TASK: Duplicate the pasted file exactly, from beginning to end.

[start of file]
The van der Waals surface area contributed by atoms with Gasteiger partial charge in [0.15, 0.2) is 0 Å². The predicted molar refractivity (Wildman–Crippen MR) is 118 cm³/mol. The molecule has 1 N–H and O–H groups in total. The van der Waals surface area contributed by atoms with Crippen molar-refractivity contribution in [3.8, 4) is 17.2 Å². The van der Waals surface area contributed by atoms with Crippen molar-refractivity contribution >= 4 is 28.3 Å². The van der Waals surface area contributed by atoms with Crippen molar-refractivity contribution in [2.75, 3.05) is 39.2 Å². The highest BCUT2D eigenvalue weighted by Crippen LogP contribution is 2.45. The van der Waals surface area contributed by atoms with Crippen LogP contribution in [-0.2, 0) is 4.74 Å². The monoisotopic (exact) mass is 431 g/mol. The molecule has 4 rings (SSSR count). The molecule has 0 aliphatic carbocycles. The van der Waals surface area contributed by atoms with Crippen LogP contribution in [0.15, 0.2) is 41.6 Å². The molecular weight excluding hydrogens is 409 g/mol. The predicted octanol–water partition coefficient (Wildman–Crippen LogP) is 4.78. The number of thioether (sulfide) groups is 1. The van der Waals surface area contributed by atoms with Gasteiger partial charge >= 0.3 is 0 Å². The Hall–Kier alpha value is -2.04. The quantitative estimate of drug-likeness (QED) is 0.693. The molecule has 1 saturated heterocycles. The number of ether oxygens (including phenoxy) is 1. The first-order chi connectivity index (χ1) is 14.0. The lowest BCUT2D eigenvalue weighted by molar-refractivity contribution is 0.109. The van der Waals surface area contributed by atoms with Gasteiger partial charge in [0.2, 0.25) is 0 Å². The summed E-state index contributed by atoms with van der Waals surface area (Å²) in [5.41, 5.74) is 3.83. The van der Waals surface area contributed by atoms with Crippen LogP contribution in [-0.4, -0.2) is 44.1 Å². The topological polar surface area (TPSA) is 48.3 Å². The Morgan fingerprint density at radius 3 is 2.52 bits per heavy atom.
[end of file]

The van der Waals surface area contributed by atoms with Gasteiger partial charge in [0.15, 0.2) is 0 Å². The predicted molar refractivity (Wildman–Crippen MR) is 118 cm³/mol. The molecule has 1 N–H and O–H groups in total. The van der Waals surface area contributed by atoms with Crippen molar-refractivity contribution in [3.8, 4) is 17.2 Å². The van der Waals surface area contributed by atoms with Crippen molar-refractivity contribution >= 4 is 28.3 Å². The van der Waals surface area contributed by atoms with Crippen molar-refractivity contribution in [2.75, 3.05) is 39.2 Å². The highest BCUT2D eigenvalue weighted by Crippen LogP contribution is 2.45. The van der Waals surface area contributed by atoms with Crippen LogP contribution in [-0.2, 0) is 4.74 Å². The monoisotopic (exact) mass is 431 g/mol. The molecule has 4 rings (SSSR count). The molecule has 0 aliphatic carbocycles. The van der Waals surface area contributed by atoms with Crippen LogP contribution in [0.15, 0.2) is 41.6 Å². The molecular weight excluding hydrogens is 409 g/mol. The predicted octanol–water partition coefficient (Wildman–Crippen LogP) is 4.78. The number of thioether (sulfide) groups is 1. The van der Waals surface area contributed by atoms with Gasteiger partial charge >= 0.3 is 0 Å². The Hall–Kier alpha value is -2.04. The quantitative estimate of drug-likeness (QED) is 0.693. The molecule has 1 saturated heterocycles. The number of ether oxygens (including phenoxy) is 1. The first-order chi connectivity index (χ1) is 14.0. The lowest BCUT2D eigenvalue weighted by molar-refractivity contribution is 0.109. The van der Waals surface area contributed by atoms with Gasteiger partial charge in [0.2, 0.25) is 0 Å². The summed E-state index contributed by atoms with van der Waals surface area (Å²) in [5.41, 5.74) is 3.83. The van der Waals surface area contributed by atoms with Crippen LogP contribution in [-0.4, -0.2) is 44.1 Å². The topological polar surface area (TPSA) is 48.3 Å². The Morgan fingerprint density at radius 3 is 2.52 bits per heavy atom.